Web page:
Many of the girls had wigs, which enhanced the story, and Bekah Wilbur was over the hair and makeup design. I appreciated the long luxurious locks for Smith’s character, Jo, though I was confused why she didn’t have more wigs to show her hair growing. It stayed the same length between when she cut it and months later when Laurie proposed to her. It also stayed the same length between when she was in New York and when her sister had a baby (at least 9 months of hair growth not shown) and when her other sister got married (more months). Dennis Wright designed the costumes, and I absolutely loved the final dress Smith wore, with the embroidery on the chest and back and the various hues of maroon.

Though many actors were skilled, I was surprised to see some that struggled to present a realistic story. I wondered if they were just audience-starved actors, and perhaps after this first show they could now settle into their characters. The singing was often hard to listen to, and some of the best, powerful notes by Smith were drowned out by the accompaniment, which needed to be softer. I wish the characters had been less flat and more honest so that this story could be more engaging to watch. To really feel this musical, it takes true emotions from actors presenting the work and is a heart-wrenching show as written. Also, it didn’t help that the show lasted three hours and that it was getting difficult to breathe through my mask.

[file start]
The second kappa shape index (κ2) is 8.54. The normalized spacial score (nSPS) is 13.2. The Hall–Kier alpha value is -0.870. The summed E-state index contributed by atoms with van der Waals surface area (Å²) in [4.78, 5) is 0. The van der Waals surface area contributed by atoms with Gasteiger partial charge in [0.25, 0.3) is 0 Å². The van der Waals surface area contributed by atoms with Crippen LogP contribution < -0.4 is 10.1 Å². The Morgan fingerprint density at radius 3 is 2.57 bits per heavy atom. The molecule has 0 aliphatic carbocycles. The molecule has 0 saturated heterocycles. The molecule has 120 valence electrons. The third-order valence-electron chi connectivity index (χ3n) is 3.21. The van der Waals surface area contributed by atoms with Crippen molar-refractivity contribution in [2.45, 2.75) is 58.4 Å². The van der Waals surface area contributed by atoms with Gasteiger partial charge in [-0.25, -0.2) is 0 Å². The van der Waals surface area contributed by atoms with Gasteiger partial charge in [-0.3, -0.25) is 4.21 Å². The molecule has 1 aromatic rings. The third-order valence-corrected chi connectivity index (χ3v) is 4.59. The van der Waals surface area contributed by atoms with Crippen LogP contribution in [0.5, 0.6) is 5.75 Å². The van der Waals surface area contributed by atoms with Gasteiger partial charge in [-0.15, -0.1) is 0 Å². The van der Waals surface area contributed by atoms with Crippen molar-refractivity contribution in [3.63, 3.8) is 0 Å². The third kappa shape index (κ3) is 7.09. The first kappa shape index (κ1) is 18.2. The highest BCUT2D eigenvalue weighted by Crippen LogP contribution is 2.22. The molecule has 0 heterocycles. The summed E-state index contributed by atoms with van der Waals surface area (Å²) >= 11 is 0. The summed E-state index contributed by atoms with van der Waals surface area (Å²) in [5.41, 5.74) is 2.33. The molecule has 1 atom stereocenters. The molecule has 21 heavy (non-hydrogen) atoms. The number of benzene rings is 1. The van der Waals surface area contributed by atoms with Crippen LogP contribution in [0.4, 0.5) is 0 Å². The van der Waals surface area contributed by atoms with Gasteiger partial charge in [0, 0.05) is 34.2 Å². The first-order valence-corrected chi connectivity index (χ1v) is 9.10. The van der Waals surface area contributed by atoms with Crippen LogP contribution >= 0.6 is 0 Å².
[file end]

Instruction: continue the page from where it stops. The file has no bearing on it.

I love Little Women so much. With some directing work and one-on-one acting coaching, I’m sure this production could get up to the usual Orem Hale standards. I am sad to have not enjoyed this show as much as I’d like. There are still plenty of reasons to go see it, and hopefully the experience will better than mine. Sadly, I must relate what I saw, and it wasn’t the best.

Little Women plays at the Orem’s Hale Center Theater (225 W 400 N, Orem) through September 12, 2020, Monday–Saturday at 8 PM with Saturday matinees at 11 AM and 3:30 PM. To allow for social distancing, tickets must be reserved by calling the box office at 801-226-8600. Dates may change due to COVID-19. For more information, please visit their website.

This review was supported by a generous grant from the Orem CARE program.